The majority of the 27 state Medicaid agencies with planned electronic health record initiatives will develop claims-based programs similar to those already in existence. In a few cases, the OIG reports, Medicaid agencies are attempting to develop more interoperable records that will rely on HIE networks. And in two cases, the agencies are planning to replace their claims-based initiative with more interoperable records that will include data from other sources and allow providers to exchange a wider range of clinical information.
Five states (Florida, Kansas, Mississippi, Missouri, and Tennessee) have developed e-prescribing initiatives and another 21 states are in the process of developing programs. The current efforts allow providers to electronically prescribe medications and to view beneficiaries' prescription histories derived from Medicaid claims data. They also give providers information about the states' Medicaid drug formulary and potential drug interactions. Providers can access the systems through web portals or through hand-held personal digital assistants.
Medicaid directors said their goals for e-prescribing included avoiding adverse events due to drug interactions or errors, limiting drug-seeking behavior by enabling physicians to view medication histories, increasing adherence to the Medicaid formulary by enabling providers to view formulary information, and monitoring physician prescribing behavior.
The directors said they ran into security and privacy problems similar to those experienced with electronic health records. Two directors reported difficulty expanding their initiatives because some pharmacies don't have the capability to receive prescriptions electronically.
Remote monitoring initiatives
The state Medicaid agencies in Missouri and Wyoming have implemented remote disease monitoring initiatives for selected Medicaid beneficiaries and three additional states are in the process of developing such initiatives. In Missouri and Wyoming, beneficiaries have been provided an electronic telemonitoring device for use in their homes. The devices collect health information and monitor beneficiaries' vital signs and other medical statistics daily. In Missouri, the device is a central processing unit that can incorporate an array of technologies such as an automated blood pressure cuff or a scale. The Wyoming device asks beneficiaries questions about their health status such as weight changes or test results. In both initiatives, the information gathered by the units is transmitted through telephone lines to providers who are charged with monitoring beneficiaries' health status. When problems are detected, the monitoring team follows up with the beneficiary's primary care provider.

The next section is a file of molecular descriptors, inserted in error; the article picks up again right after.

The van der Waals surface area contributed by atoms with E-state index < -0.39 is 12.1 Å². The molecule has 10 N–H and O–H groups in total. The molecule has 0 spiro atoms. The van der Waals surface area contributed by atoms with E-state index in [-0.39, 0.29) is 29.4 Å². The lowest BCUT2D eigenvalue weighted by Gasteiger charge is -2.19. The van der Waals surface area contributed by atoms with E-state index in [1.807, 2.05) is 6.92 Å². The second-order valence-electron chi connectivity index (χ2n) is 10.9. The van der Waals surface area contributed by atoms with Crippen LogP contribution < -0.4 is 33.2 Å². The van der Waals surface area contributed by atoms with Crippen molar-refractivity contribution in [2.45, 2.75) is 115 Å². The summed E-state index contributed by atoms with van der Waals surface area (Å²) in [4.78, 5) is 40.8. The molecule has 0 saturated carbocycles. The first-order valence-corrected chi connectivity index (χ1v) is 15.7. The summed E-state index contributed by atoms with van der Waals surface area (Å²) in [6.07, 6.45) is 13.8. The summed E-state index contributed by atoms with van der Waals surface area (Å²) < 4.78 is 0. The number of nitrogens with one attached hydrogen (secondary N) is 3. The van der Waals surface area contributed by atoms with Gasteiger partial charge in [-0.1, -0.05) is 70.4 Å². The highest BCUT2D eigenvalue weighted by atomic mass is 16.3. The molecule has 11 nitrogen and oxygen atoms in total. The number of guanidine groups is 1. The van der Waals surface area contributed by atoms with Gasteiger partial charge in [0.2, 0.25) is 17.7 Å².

Both initiatives are available primarily to chronically ill beneficiaries who might benefit from daily monitoring. The beneficiaries commonly have conditions such as diabetes, asthma, and chronic heart failure. The directors of the two agencies said their goal for the program is to improve patient outcomes and reduce emergency care and hospitalizations. They also think the initiatives could reduce the total cost of care for participating beneficiaries.
In terms of implementation challenges, one agency director cited the difficulty in maintain current telephone numbers for participating beneficiaries, while the other referred to challenges in measuring the initiative's impact.
No state Medicaid agency now provides personal health records to Medicaid beneficiaries, although 13 agencies reported they are planning to develop such initiatives. Most are expected to be claims-based, much like the electronic health records, although these records will be maintained by beneficiaries, usually through a portable computer drive or a web portal.
Some 25 state Medicaid agencies are planning and developing statewide HIE networks to allow for the secure exchange of health care information. The networks' main goal is to develop a statewide infrastructure to support widespread use of interoperable electronic health records and other health information technology. The networks intend to allow most, if not all, health care providers and payers in the state to securely exchange clinical information.
In all 25 states, the Medicaid agencies are working with multiple public and private entities to plan and develop statewide HIE networks. The entities typically form advisory boards or nonprofit organizations charged with overseeing development of the networks.
In 13 states, the Medicaid agencies are incorporating MITA into their HIT and HIE planning. The report says state Medicaid directors report that MITA provides useful guidance that will help modernize states' Medicaid management information systems and will lead to more efficient administration of their Medicaid programs. The directors in the 13 states also said implementing MITA will increase the interoperability of their management information systems and increase the possibility of Medicaid participation in future HIT and HIE initiatives.
Based on findings from surveying all state Medicaid programs, the Inspector General recommended that CMS: 1) continues to support MITA goals; 2) collaborates with other federal agencies and offices to assist state Medicaid agencies in developing privacy and security policies; and 3) continues to work with the Office of the National Coordinator for HIT to ensure that state Medicaid initiatives are consistent with national goals.
CMS concurred with the recommendations. The agency reported it supports the goals of the recommendations and already has taken steps to implement them.
Download the OIG report at www.fda.gov/bbs/topics/NEWS/2007/NEW01687.html.